A 37-year-old leucodermic woman with no relevant past history presented with 1-month history of new-onset epigastric pain and bloating. She denied any other symptoms. She underwent an esophagogastroduodenoscopy that revealed a 25-mm subepithelial lesion in the gastric antrum (Fig. 1). Tunnel biopsies were done and were unrevealing. She underwent an endoscopic ultrasound (EUS) that showed a 25-mm hypoechogenic subepithelial lesion originating in the muscularis propria (Fig. 2). EUS-guided fine-needle aspiration (FNA) with a 25-G needle (Boston Scientific®) was performed (2× passes using suction technique), revealing cell nests without atypia, that were focally positive for smooth-muscle actin and synaptophysin, and negative for chromogranin and CD117. KIT and PDGFRA mutations were also negative. Unfortunately, the sample was inadequate for further study. A staging CT was performed excluding distant metastasis. Since investigations thus far were inadequate to exclude a malignant process, she underwent laparoscopic-wedge gastrectomy. Histopathology revealed a solid, epithelioid, and richly vascular tumor without cellular atypia (Fig. 3). Immunohistochemistry was similar to that previously performed and complemented with positive calponin (Fig. 4) and negative cytokeratin AE1/AE3 (Fig. 5), making the diagnosis of a glomus tumor.
Glomus tumors are rare mesenchymal neoplasms that originate in modified smooth-muscle cells [1-3]. Despite being highly vascularized, they are most often benign . They are frequently found in the skin and subcutaneous tissue, although they can also be located in the gastrointestinal tract, most commonly in the stomach [2, 3]. Gastric glomus tumors are usually located in the antrum [2, 3]. Clinical symptoms are nonspecific, ranging from dyspepsia to gastrointestinal bleeding . Endoscopically, they appear as a smooth submucosal lesion, usually 2–3 cm in size, and present as an ulcerated submucosal lesion in roughly 45% of cases . On EUS, they typically originate from the muscularis propria (4th echo layer) but can also be found in the submucosal or mucosal layers . Additionally, they can present either as hyperechoic or hypoechoic, usually have internal hyperechoic foci, and present a prominent Doppler signal consistent with the vascular nature of these tumors [1, 2]. However, it can be difficult to distinguish them from other subepithelial lesions (e.g., gastrointestinal stromal and neuroendocrine tumors) since they do not exhibit specific distinguishing features on EUS . EUS-FNA is an effective method to obtain cytological specimens of gastric submucosal neoplasms, allowing for an adequate histopathological evaluation when using the cell-block technique. However, to ensure an adequate diagnosis of a gastric submucosal lesion, it is important to perform an immunohistochemical study on the cell block . Gastric glomus tumors are typically positive for actin, calponin, and vimentin, and negative for CD117, CD20, and CD45, chromogranin A, desmin, and S-100 protein, allowing the distinction of these tumors in the differential diagnosis . Since malignant transformation has been described, a complete resection of the lesion is mandatory for definitive treatment [2, 3]. The surgical approach depends on the location and size of the tumor. Zhang et al.  reported an effective endoscopic approach through endoscopic submucosal dissection technique. However, due to its infrequency, there are insufficient data to establish guidelines regarding management, including the need for postoperative surveillance.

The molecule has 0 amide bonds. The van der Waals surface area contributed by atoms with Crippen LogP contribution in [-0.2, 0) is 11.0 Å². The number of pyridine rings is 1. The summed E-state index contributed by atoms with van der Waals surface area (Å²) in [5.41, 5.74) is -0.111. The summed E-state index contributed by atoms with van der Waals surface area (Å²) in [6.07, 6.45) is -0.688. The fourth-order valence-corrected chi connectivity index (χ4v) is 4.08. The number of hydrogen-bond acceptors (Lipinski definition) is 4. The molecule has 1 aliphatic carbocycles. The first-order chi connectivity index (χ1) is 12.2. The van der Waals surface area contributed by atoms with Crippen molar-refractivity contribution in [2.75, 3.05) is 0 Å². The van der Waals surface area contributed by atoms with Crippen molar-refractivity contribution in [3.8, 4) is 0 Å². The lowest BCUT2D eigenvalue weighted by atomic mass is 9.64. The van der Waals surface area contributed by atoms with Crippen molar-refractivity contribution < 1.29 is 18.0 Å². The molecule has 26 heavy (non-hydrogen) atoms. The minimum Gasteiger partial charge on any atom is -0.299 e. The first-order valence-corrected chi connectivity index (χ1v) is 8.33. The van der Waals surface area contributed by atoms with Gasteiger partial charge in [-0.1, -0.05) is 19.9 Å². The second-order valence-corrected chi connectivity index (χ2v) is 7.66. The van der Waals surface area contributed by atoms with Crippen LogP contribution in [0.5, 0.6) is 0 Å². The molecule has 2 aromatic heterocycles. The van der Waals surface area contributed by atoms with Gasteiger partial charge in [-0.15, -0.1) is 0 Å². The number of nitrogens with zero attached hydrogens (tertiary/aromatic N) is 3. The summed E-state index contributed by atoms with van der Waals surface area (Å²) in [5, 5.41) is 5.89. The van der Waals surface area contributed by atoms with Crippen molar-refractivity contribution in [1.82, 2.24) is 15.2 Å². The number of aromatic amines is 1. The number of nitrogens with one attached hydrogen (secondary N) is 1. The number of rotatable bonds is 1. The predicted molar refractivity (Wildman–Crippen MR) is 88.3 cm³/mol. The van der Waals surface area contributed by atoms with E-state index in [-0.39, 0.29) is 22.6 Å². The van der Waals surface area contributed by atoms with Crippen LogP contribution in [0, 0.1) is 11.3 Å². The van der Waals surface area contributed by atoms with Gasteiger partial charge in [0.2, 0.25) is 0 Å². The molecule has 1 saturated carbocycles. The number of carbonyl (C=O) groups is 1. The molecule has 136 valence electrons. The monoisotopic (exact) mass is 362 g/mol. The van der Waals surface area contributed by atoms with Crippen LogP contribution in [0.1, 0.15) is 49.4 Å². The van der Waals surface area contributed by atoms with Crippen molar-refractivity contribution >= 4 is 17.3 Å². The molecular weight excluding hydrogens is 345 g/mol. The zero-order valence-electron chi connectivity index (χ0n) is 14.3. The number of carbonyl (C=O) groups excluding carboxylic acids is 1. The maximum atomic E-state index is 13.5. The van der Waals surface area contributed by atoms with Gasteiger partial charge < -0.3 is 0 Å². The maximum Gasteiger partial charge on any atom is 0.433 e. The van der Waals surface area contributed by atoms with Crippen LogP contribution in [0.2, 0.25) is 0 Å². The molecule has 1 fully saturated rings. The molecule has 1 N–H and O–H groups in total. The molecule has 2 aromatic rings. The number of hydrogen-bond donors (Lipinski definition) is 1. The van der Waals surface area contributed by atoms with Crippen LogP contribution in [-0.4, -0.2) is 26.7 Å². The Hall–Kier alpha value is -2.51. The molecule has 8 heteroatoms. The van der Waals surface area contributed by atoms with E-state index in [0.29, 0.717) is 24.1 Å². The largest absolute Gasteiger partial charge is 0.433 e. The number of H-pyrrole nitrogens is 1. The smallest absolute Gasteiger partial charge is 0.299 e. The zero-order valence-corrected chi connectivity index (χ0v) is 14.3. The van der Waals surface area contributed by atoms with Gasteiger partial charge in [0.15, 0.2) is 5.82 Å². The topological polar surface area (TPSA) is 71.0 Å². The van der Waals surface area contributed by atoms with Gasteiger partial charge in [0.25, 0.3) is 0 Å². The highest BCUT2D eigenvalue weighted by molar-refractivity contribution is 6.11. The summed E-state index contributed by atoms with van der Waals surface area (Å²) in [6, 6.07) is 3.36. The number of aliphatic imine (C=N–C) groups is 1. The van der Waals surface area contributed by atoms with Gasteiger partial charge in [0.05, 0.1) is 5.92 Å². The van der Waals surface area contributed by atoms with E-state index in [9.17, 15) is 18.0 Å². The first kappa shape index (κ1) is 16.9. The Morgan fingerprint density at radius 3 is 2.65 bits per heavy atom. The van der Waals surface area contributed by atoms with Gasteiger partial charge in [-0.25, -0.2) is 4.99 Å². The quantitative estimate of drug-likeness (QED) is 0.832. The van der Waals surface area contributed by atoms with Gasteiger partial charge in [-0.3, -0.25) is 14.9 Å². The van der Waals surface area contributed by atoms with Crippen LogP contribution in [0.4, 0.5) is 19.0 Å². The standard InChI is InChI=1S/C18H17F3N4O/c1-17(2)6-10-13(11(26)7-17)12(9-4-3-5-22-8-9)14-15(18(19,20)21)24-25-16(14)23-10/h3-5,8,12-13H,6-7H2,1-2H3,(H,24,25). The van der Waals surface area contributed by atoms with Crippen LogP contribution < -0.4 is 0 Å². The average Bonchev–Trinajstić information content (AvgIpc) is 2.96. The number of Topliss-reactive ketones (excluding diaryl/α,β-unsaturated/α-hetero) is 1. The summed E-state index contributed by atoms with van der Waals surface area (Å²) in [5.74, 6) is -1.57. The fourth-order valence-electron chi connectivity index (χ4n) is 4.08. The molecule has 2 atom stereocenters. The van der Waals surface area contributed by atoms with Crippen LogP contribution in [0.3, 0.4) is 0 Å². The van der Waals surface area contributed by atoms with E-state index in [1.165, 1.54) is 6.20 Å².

This case denotes the diagnostic challenge and the not-so-linear diagnostic evaluation when facing a gastric subepithelial lesion. The key point is that gastroenterologists should be aware of this rare, difficult-to-diagnose, and potentially malignant entity in the differential diagnosis of subepithelial lesions, especially when present in the stomach.
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All authors contributed equally to the conception, analysis, and interpretation of data, as well as drafting and critical revision of the article for important intellectual content. All authors approved the final version of the manuscript.